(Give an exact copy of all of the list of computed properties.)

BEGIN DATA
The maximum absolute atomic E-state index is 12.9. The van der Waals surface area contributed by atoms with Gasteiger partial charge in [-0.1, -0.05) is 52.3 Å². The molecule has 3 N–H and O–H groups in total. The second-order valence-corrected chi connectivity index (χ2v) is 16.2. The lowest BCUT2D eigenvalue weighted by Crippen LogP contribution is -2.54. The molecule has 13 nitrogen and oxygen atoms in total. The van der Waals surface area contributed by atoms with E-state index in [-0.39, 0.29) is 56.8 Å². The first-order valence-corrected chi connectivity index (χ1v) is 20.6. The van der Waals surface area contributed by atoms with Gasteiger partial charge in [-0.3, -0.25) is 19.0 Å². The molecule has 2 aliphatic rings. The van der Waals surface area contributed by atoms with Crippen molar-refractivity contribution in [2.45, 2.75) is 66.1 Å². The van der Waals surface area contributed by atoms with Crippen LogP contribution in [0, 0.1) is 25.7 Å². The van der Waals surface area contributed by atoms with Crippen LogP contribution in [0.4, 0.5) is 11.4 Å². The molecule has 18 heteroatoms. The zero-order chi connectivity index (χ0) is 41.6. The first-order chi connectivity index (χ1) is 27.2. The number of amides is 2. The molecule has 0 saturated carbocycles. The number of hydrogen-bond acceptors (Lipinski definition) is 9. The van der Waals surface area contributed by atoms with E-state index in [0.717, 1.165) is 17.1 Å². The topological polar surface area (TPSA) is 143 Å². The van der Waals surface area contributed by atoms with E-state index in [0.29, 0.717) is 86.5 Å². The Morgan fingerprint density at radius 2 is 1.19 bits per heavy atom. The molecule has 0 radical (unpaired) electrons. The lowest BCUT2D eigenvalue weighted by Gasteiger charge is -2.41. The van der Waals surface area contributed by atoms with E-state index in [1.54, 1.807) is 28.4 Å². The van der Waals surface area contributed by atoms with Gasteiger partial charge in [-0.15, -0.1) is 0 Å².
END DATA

The maximum absolute atomic E-state index is 12.9. The van der Waals surface area contributed by atoms with Gasteiger partial charge in [-0.1, -0.05) is 52.3 Å². The molecule has 3 N–H and O–H groups in total. The second-order valence-corrected chi connectivity index (χ2v) is 16.2. The lowest BCUT2D eigenvalue weighted by Crippen LogP contribution is -2.54. The molecule has 13 nitrogen and oxygen atoms in total. The van der Waals surface area contributed by atoms with E-state index in [-0.39, 0.29) is 56.8 Å². The first-order valence-corrected chi connectivity index (χ1v) is 20.6. The van der Waals surface area contributed by atoms with Gasteiger partial charge in [-0.3, -0.25) is 19.0 Å². The molecule has 2 aliphatic rings. The van der Waals surface area contributed by atoms with Crippen molar-refractivity contribution in [2.45, 2.75) is 66.1 Å². The van der Waals surface area contributed by atoms with Crippen LogP contribution in [0, 0.1) is 25.7 Å². The van der Waals surface area contributed by atoms with Crippen LogP contribution in [0.4, 0.5) is 11.4 Å². The molecule has 18 heteroatoms. The zero-order chi connectivity index (χ0) is 41.6. The first-order chi connectivity index (χ1) is 27.2. The number of amides is 2. The molecule has 0 saturated carbocycles. The number of hydrogen-bond acceptors (Lipinski definition) is 9. The van der Waals surface area contributed by atoms with E-state index in [0.717, 1.165) is 17.1 Å². The topological polar surface area (TPSA) is 143 Å². The van der Waals surface area contributed by atoms with E-state index in [0.29, 0.717) is 86.5 Å². The Morgan fingerprint density at radius 2 is 1.19 bits per heavy atom. The molecule has 0 radical (unpaired) electrons. The lowest BCUT2D eigenvalue weighted by Gasteiger charge is -2.41. The van der Waals surface area contributed by atoms with E-state index in [1.54, 1.807) is 28.4 Å². The van der Waals surface area contributed by atoms with Gasteiger partial charge in [-0.15, -0.1) is 0 Å².